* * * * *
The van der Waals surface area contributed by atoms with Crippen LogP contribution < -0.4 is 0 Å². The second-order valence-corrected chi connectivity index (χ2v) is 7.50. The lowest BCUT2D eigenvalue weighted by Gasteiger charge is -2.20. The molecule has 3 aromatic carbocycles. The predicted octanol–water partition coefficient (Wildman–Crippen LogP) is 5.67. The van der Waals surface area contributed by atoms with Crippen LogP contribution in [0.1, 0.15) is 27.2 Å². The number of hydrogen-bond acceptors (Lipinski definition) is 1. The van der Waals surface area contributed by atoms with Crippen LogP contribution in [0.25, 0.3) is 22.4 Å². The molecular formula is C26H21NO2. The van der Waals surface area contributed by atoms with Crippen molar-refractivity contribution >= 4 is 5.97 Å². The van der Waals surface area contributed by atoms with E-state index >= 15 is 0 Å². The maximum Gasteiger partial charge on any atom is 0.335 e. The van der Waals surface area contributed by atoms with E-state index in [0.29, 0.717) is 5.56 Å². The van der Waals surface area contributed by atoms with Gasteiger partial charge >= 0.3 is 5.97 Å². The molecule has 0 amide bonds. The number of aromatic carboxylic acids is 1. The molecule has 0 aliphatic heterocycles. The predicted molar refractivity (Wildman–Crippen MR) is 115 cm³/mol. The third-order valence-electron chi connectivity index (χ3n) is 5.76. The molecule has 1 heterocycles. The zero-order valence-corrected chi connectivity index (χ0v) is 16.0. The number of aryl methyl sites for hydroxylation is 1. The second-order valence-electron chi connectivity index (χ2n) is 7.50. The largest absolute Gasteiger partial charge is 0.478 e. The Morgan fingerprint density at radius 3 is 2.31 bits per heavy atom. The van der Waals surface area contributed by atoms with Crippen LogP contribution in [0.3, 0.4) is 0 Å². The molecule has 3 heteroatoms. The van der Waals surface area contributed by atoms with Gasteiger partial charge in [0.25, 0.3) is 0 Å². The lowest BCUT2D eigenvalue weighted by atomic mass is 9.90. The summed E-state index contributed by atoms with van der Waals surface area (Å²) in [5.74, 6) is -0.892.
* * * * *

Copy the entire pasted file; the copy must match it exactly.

The van der Waals surface area contributed by atoms with Crippen LogP contribution < -0.4 is 0 Å². The second-order valence-corrected chi connectivity index (χ2v) is 7.50. The lowest BCUT2D eigenvalue weighted by Gasteiger charge is -2.20. The molecule has 3 aromatic carbocycles. The predicted octanol–water partition coefficient (Wildman–Crippen LogP) is 5.67. The van der Waals surface area contributed by atoms with Crippen LogP contribution in [0.1, 0.15) is 27.2 Å². The number of hydrogen-bond acceptors (Lipinski definition) is 1. The van der Waals surface area contributed by atoms with Crippen LogP contribution in [0.25, 0.3) is 22.4 Å². The molecular formula is C26H21NO2. The van der Waals surface area contributed by atoms with Crippen molar-refractivity contribution >= 4 is 5.97 Å². The van der Waals surface area contributed by atoms with E-state index >= 15 is 0 Å². The maximum Gasteiger partial charge on any atom is 0.335 e. The van der Waals surface area contributed by atoms with E-state index in [0.29, 0.717) is 5.56 Å². The van der Waals surface area contributed by atoms with Gasteiger partial charge >= 0.3 is 5.97 Å². The molecule has 0 amide bonds. The number of aromatic carboxylic acids is 1. The molecule has 0 aliphatic heterocycles. The predicted molar refractivity (Wildman–Crippen MR) is 115 cm³/mol. The third-order valence-electron chi connectivity index (χ3n) is 5.76. The molecule has 1 heterocycles. The zero-order valence-corrected chi connectivity index (χ0v) is 16.0. The number of aryl methyl sites for hydroxylation is 1. The second-order valence-electron chi connectivity index (χ2n) is 7.50. The largest absolute Gasteiger partial charge is 0.478 e. The Morgan fingerprint density at radius 3 is 2.31 bits per heavy atom. The van der Waals surface area contributed by atoms with Crippen LogP contribution in [0.3, 0.4) is 0 Å². The molecule has 3 heteroatoms. The van der Waals surface area contributed by atoms with Gasteiger partial charge in [0.25, 0.3) is 0 Å². The lowest BCUT2D eigenvalue weighted by atomic mass is 9.90. The summed E-state index contributed by atoms with van der Waals surface area (Å²) in [5.74, 6) is -0.892.